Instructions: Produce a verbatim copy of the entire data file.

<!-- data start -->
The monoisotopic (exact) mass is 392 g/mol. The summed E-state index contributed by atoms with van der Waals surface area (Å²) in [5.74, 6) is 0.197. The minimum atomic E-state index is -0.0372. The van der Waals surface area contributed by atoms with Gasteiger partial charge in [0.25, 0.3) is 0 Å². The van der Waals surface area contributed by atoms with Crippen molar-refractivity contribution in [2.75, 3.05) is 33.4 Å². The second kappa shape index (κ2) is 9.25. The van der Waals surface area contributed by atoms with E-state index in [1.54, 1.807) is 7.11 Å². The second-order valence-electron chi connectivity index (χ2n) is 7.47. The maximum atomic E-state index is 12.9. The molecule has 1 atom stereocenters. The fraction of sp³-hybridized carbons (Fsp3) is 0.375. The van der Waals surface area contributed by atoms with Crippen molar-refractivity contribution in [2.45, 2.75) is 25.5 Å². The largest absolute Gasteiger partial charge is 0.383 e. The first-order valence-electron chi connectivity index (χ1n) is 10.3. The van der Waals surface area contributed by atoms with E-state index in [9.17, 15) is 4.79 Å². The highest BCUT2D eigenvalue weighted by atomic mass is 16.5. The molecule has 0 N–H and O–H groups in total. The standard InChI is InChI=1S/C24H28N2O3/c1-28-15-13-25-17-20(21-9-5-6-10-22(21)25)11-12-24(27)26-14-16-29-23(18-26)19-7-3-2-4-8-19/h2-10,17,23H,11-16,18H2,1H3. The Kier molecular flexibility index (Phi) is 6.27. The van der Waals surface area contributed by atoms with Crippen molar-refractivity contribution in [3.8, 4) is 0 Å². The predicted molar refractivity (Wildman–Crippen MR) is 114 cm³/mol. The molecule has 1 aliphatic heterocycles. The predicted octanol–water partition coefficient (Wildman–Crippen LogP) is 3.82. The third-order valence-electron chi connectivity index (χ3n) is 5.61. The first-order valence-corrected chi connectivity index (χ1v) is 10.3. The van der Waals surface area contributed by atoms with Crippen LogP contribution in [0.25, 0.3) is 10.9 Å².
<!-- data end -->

The monoisotopic (exact) mass is 392 g/mol. The summed E-state index contributed by atoms with van der Waals surface area (Å²) in [5.74, 6) is 0.197. The minimum atomic E-state index is -0.0372. The van der Waals surface area contributed by atoms with Gasteiger partial charge in [0.25, 0.3) is 0 Å². The van der Waals surface area contributed by atoms with Crippen molar-refractivity contribution in [2.75, 3.05) is 33.4 Å². The second kappa shape index (κ2) is 9.25. The van der Waals surface area contributed by atoms with E-state index in [1.54, 1.807) is 7.11 Å². The second-order valence-electron chi connectivity index (χ2n) is 7.47. The maximum atomic E-state index is 12.9. The molecule has 1 atom stereocenters. The fraction of sp³-hybridized carbons (Fsp3) is 0.375. The van der Waals surface area contributed by atoms with Crippen molar-refractivity contribution in [2.45, 2.75) is 25.5 Å². The largest absolute Gasteiger partial charge is 0.383 e. The first-order valence-electron chi connectivity index (χ1n) is 10.3. The van der Waals surface area contributed by atoms with E-state index in [9.17, 15) is 4.79 Å². The highest BCUT2D eigenvalue weighted by atomic mass is 16.5. The molecule has 0 N–H and O–H groups in total. The standard InChI is InChI=1S/C24H28N2O3/c1-28-15-13-25-17-20(21-9-5-6-10-22(21)25)11-12-24(27)26-14-16-29-23(18-26)19-7-3-2-4-8-19/h2-10,17,23H,11-16,18H2,1H3. The Kier molecular flexibility index (Phi) is 6.27. The van der Waals surface area contributed by atoms with Crippen molar-refractivity contribution in [3.8, 4) is 0 Å². The predicted molar refractivity (Wildman–Crippen MR) is 114 cm³/mol. The molecule has 1 aliphatic heterocycles. The predicted octanol–water partition coefficient (Wildman–Crippen LogP) is 3.82. The third-order valence-electron chi connectivity index (χ3n) is 5.61. The first-order valence-corrected chi connectivity index (χ1v) is 10.3. The van der Waals surface area contributed by atoms with Crippen LogP contribution in [0.25, 0.3) is 10.9 Å².